Having used the 5DII for a few outings now I can assure you in no uncertain terms, the differences between a full frame sensor and an APS-C size sensor are huge and the difference between Canon’s xD line and xxD line are very significant. I’ll leave the technical discussions of FOVCF to the experts however.

The image below was taken late Sunday afternoon when it “looked” like a thunderstorm was finally going to end our drought here in southeast Texas (unfortunately it never rained here in Sugar Land). I looked outside, saw the wonderful clouds forming and grabbed my 5DII for a few quick exposures at the sugar mill, a site I’ve photographed several times in the past. I took several exposures of this scene using a single AF point positioned over the silos in the frame using apertures from f/5.6 to f/22. I wanted to see what the minimum aperture would be required to obtain enough depth of field to ensure the entire image was sharp. Boy was I in for a surprise.

Storm at the Sugar Mill

Storm at the Sugar Mill
Copyright 2009 Jeff Lynch Photography
Shot taken with a Canon EOS 5D Mark II set on aperture priority (Av) using an EF 24-105mm f/4 L IS USM tripod-mounted with a B&W circular polarizer attached. The exposure was taken at 24mm, f/11 for 1/40th of a second at ISO 100 on Lexar Professional digital film. Post capture processing was done in Lightroom 2 and Photoshop CS4. Click on the image above for a larger version.

Using either of my 40D or 50D bodies I could have easily gotten away with any aperture greater than f/5.6 but with the 5DII even f/8 provided too narrow a depth of field and I ended up using f/11. I half expected this since I’d seen the same result in a previous post showing the water barrel and now started to understand just how different the depth of field of these two sensors really was. To use this camera effectively for landscape shots I would need to pay careful attention to both focus and aperture.

The other differences that hit me right away were the incredible detail provided by the 5DII and more importantly, the almost total lack of noise in my images. Normally I run each image through Nik Software’s Dfine 2.0 noise reduction filter just to see if any areas need a little noise reduction. On my 50D this was a necessity for almost any high contrast or high ISO image. On the 5DII, Dfine could fine almost no noise at all, not even in the darkest shadow areas and blue sky.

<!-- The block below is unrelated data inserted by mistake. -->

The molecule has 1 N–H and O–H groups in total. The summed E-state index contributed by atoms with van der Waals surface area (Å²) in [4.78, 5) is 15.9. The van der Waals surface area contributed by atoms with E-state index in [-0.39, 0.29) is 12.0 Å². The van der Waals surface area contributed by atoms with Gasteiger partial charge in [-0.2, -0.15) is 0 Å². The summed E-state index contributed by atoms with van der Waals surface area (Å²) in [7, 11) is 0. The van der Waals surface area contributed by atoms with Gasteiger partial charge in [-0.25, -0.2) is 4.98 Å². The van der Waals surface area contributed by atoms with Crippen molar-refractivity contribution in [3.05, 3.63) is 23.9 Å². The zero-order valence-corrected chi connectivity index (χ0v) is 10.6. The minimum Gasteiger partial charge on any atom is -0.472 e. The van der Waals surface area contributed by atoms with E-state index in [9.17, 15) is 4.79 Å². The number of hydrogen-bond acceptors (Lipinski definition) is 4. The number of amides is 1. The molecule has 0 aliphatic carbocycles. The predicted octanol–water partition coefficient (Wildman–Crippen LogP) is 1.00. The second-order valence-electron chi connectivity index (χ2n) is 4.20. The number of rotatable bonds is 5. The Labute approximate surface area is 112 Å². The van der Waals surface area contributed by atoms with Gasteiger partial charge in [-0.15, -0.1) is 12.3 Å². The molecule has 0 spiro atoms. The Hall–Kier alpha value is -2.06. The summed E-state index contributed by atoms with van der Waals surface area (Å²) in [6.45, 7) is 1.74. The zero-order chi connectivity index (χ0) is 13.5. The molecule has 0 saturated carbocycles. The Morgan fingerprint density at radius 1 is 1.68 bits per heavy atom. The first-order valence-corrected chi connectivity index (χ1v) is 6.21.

So here’s the good news and the bad news for crop body shooters. In my unscientific opinion, the difference between using a full frame sensor and an APS-C sensor is very real in terms of depth of field, although this may or may not be an advantage to a landscape photographer. I also feel the image quality of a full frame sensor is worth every penny of the 2x cost differential. I won’t speak about field of view or crop factors since those discussions are way over my head, but I will say this; my EF 24-105mm f/4 L IS USM never looked anywhere this wide or this sharp on my 40D or 50D bodies. I took this shot at 24mm, standing at exactly the same spot as I’ve done in the past with my 50D and EF-S 10-22mm lens. And this shot looks much, MUCH wider and much less distorted. That’s the good news.

Now here’s the bad news. Once you see the results of an average shot taken with a full frame sensor you’ll never want to shoot with a crop body again. I know I didn’t after renting a 5D and trying it out a few months ago. Fortunately the price of full frame DSLRs should begin to fall as each manufacturer reports significant declines in their quarterly earnings and becomes desperate for sales revenue. And as each manufacturer comes out with another new FF model, the prices for discontinued full frame models like the original 5D becomes more palatable. I hate to sound like a fanboy convert but the lure of the full frame sensor is very strong and for good reasons. I hate to say it but I really believe the full frame sensor will allow you to dramatically improve your photography and after all, isn’t that what we all aspire to?

My recommendation is simple. If you’re in the market for a new DSLR of any brand, rent one with a full frame sensor for a week. Shoot almost any subject with your current DSLR and the full frame DSLR you’ve rented. Look at the RAW files from both cameras at 100% crop and I promise you, you’ll be astonished by the difference.

Posted in Photography Tagged: Canon, Canon 5D Mark II, Photography, Texas Towns

Landscape Photography – Mission Cross